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Republicans Consider Five Propositions on the 2010 Primary Ballot

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AUSTIN — Early voting for the 2010 Republican Primary begins Tuesday, Feb. 16, and along with candidates for offices from courthouses to the state house, voters will have the chance to weigh in on five ballot propositions. 

The propositions were placed on the GOP primary ballot by the State Republican Executive Committee during its December 2009 meeting in Austin.  The non-binding propositions are intended to gauge voter interest in issues, as well as inform our elected officials where the party’s grassroots stand on the issues. 

 

“These ballot propositions are Texas Republicans’ chance to be heard on issues facing our state,” said Republican Party of Texas Chairman Cathie Adams. “All five of the propositions came up from the grassroots through the SREC to address serious concerns.  Voters should study the questions and then use their vote to speak directly to their elected officials.”

 

Noting that the Democrats have no propositions on their primary ballot, Republican Party spokesman Bryan Preston added: “Apparently the Democrats don’t want to know what their primary voters think about, say, ObamaCare or the cap and tax bill.  If they put those questions on the ballot, they might find out that their own primary voters are just as disenchanted with Washington Democrats as the rest of us.  Or, that they’re still on the big government bandwagon – and therefore out of touch with the rest of Texas.  So in their case, apparently it’s best just not to ask.”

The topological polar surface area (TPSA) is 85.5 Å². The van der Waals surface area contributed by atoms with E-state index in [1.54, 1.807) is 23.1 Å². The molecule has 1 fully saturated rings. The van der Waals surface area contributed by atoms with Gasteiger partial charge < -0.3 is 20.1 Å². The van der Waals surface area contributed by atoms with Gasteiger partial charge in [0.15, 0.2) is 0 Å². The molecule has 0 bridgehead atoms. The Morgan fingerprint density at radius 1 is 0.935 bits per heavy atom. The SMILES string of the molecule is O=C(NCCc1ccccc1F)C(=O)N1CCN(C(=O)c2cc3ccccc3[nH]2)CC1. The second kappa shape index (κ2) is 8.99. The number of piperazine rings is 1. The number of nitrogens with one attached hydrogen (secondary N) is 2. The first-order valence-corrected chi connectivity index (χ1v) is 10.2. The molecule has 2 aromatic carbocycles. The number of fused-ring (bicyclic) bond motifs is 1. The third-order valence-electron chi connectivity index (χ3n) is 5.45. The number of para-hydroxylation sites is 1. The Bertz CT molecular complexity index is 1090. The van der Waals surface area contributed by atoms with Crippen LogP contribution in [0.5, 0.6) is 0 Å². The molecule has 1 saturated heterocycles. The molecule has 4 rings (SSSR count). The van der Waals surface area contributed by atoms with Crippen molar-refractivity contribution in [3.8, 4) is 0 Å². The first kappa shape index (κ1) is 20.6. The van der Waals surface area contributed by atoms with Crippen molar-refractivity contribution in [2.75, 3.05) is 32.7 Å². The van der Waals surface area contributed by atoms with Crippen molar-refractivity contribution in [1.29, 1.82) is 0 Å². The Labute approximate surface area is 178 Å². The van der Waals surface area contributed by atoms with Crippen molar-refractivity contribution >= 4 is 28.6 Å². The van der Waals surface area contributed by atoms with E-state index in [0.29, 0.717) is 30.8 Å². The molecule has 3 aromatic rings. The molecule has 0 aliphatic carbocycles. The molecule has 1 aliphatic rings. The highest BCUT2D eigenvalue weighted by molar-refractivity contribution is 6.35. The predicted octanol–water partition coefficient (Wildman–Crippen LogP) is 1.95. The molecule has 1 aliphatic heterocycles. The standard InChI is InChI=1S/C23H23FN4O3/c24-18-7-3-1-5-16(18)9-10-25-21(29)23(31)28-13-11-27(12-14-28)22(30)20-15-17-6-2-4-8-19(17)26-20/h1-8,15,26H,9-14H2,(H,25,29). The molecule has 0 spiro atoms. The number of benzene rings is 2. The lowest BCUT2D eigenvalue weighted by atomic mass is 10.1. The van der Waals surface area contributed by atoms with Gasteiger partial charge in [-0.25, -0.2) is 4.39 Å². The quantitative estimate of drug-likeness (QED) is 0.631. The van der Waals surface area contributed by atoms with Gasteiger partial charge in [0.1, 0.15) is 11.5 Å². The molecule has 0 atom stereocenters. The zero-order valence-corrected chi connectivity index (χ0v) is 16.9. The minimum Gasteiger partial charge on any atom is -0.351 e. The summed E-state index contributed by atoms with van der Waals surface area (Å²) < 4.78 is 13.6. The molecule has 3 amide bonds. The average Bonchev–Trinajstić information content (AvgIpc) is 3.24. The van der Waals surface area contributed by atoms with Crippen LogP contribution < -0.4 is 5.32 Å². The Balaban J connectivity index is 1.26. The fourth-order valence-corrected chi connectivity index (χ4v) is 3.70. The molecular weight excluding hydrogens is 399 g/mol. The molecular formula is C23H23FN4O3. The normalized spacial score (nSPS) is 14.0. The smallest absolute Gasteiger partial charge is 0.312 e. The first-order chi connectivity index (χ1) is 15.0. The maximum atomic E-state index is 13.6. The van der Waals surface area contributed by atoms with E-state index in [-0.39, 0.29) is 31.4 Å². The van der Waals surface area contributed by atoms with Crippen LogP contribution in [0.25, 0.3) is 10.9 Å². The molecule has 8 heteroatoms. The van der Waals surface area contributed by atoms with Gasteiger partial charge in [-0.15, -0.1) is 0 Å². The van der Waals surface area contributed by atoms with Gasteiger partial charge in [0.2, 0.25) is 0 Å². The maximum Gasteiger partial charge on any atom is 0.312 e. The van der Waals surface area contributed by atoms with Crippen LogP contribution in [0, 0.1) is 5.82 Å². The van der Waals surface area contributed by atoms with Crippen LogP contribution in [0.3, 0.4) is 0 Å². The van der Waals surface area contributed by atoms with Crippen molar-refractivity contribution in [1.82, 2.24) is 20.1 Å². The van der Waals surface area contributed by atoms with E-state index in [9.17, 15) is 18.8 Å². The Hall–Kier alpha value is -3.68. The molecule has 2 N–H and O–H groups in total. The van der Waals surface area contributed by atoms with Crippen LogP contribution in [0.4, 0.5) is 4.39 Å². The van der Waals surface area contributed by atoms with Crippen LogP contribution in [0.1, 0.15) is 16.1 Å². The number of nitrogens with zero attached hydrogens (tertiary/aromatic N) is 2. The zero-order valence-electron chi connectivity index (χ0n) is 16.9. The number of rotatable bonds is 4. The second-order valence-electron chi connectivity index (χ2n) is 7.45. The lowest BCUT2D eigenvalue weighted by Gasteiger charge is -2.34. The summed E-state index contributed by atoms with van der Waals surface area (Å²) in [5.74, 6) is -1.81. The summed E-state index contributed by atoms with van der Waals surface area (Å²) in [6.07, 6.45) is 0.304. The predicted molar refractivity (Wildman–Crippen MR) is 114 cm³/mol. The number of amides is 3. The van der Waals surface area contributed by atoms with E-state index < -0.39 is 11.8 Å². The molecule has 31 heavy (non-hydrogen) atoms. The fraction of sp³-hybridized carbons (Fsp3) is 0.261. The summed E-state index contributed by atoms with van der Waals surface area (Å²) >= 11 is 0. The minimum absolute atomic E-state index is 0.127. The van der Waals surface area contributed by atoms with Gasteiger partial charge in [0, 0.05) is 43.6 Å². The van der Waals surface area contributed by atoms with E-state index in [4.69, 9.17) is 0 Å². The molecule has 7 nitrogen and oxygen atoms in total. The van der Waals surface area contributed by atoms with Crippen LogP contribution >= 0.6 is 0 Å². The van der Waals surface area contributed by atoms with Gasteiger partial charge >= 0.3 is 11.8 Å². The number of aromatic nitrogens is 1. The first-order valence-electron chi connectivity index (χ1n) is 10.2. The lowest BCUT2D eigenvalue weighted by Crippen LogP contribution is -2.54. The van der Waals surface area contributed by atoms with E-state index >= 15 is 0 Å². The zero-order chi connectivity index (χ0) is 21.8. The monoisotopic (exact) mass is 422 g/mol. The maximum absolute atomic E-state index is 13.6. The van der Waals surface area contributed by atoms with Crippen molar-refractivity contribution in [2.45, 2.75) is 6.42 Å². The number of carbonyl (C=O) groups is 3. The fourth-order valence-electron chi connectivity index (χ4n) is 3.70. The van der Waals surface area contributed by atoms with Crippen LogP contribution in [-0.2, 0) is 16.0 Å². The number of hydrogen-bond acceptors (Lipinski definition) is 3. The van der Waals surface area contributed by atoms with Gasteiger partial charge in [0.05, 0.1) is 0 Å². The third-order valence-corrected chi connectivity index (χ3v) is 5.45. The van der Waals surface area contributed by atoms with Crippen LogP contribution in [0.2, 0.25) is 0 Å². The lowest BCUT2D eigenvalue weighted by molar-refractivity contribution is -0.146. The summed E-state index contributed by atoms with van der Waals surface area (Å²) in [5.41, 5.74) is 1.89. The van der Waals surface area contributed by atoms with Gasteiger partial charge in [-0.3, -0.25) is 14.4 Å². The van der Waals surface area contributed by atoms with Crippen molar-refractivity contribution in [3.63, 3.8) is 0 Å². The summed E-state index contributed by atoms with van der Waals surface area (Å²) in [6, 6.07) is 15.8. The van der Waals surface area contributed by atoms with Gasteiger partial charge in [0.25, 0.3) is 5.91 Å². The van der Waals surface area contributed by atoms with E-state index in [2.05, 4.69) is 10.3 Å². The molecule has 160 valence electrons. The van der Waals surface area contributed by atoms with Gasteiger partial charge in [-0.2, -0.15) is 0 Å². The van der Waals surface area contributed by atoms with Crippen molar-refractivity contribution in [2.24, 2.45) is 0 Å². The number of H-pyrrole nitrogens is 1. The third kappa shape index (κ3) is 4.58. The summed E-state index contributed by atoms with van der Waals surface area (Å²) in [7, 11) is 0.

The five ballot propositions are as follows:

 

Ballot Proposition #1: Photo ID

The Texas legislature should make it a priority to protect the integrity of our election process by enacting legislation that requires voters to provide valid photo identification in order to cast a ballot in any and all elections conducted in the State of Texas.

 

YES or NO

 

Ballot Proposition #2: Controlling Government Growth
Every government body in Texas should be required to limit any annual increase in its budget and spending to the combined increase of population and inflation unless it first gets voter approval to exceed the allowed annual growth or in the case of an official emergency.

 

YES or NO

 

Ballot Proposition #3: Cutting Federal Income Taxes
In addition to aggressively eliminating irresponsible federal spending, Congress should empower American citizens to stimulate the economy by Congress cutting federal income taxes for all federal taxpayers, rather than spending hundreds of billions of dollars on so-called “federal economic stimulus”.

 

YES or NO

 

Ballot Proposition #4: Public Acknowledgement of God
The use of the word “God”, prayers, and the Ten Commandments should be allowed at public gatherings and public educational institutions, as well as be permitted on government buildings and property.

 

YES or NO

 

Ballot Proposition #5: Sonograms

The Texas Legislature should enact legislation requiring a sonogram to be performed and shown to each mother about to undergo a medically unnecessary, elective abortion.

 

YES or NO

 

The primary vote is March 2, 2010.


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